Dr Helena Hurairah, a paediatric ophthalmologist at Raja Isteri Pengiran Anak Seleha (RIPAS) Hospital, has been selected to receive the Commonwealth Points of Light, awarded by the Queen of England as Head of the Commonwealth, for her works in designing and creating child-friendly face masks to help hospitalised children amid the COVID-19 pandemic.
The masks are sustainable and the design has been shared and reproduced in several countries to aid frontline staff in the battle against the coronavirus.
The award ceremony is expected to take place in a couple of weeks, and the award will be accompanied by a certificate signed by Queen Elizabeth II.
Dr Helena, in an interview, said, “When the first cases of COVID-19 were reported in Brunei, the immediate priority of the Ministry of Health (MoH) was the health and safety of everyone.
“I know I’m not alone in sharing the sentiments of Minister of Health Dato Seri Setia Dr Haji Mohd Isham bin Haji Jaafar that every single life matters. I would like to thank him for his compassionate and strong leadership during these trying times.”
For the last three months, the doctor said, “I have been willingly swapping my ophthalmologist scrubs for personal protective equipment and standing side by side with my fellow frontliners.
“We have been overwhelmed by the kindness and generosity from the public, and I would like to thank them for their support.”
On being a recipient of the coveted award, she said, “The recognition holds such deep meaning for me due to my personal relationship with the UK. I am honoured to have been trained at the British National Health Service (NHS), and can only hope that I have done my mentors and colleagues proud by carrying the ingrained NHS core values and spreading them to Brunei.”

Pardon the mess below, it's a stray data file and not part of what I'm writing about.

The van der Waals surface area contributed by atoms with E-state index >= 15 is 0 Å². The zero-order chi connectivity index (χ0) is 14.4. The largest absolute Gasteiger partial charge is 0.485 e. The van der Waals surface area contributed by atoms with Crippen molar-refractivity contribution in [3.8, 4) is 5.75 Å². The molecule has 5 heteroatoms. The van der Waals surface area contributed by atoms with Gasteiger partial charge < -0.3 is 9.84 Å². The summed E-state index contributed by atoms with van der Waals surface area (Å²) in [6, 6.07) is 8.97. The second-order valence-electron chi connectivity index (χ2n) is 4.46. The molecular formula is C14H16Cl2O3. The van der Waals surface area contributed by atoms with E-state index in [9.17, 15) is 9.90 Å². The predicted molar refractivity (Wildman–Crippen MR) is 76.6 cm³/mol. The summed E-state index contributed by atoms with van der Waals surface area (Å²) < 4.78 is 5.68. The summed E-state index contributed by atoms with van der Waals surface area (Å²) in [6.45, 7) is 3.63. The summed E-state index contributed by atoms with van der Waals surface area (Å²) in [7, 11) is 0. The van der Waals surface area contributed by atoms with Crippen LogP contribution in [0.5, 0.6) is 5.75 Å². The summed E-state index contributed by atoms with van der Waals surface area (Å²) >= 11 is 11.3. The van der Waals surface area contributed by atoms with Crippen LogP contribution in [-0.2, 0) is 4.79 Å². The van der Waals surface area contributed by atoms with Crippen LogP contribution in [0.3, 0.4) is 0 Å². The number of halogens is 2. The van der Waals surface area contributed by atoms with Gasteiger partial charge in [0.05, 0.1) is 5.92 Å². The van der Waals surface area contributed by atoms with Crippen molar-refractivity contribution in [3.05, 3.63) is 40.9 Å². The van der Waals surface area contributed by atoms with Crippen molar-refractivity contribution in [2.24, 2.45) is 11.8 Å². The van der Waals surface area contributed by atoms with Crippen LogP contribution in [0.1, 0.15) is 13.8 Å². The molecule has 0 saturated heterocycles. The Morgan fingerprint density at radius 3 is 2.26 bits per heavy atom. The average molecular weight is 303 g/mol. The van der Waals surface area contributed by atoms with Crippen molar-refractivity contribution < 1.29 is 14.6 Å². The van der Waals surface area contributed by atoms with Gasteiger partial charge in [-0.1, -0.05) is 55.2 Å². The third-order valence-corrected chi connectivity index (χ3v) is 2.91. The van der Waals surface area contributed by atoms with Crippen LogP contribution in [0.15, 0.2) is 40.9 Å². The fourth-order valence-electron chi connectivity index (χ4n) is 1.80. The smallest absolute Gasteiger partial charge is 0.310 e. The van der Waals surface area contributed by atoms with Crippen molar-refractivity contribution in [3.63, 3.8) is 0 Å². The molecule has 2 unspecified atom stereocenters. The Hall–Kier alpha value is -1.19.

“To witness a community coming together in the midst of a global tragedy,” she said, “has been humbling as it has put our compassion and resilience to the test. One of the example is the Design and Technology Department at Jerudong International School. Together, we collaborated on producing reusable and effective face shields. The design has been shared and reproduced in many parts of the world.”
The doctor also extended her gratitude to “Claire and Richard Gillam as well as all the students and teachers at the Design and Technology Department for producing a child-friendly version of the face shield. It has been immensely comforting to children undergoing COVID-19 testing”.
Dr Helena added, “I am extremely optimistic that when the pandemic subsides, a more compassionate ‘new normal’ society will emerge because the crisis has highlighted how uniquely close-knit our community is.
“It has been especially encouraging to see the efforts by youth groups in reaching out to vulnerable members of the society during these challenging times. Thus, we continue to urge the public to remain vigilant and practise preventive measures as detailed by the MoH.”
The doctor has also shared videos on social media to help children and adults overcome anxiety and fear surrounding the coronavirus testing.
In August 2018, Dr Helena took part in an intensive blindness prevention skills exchange programme in Ulaanbaatar, Mongolia.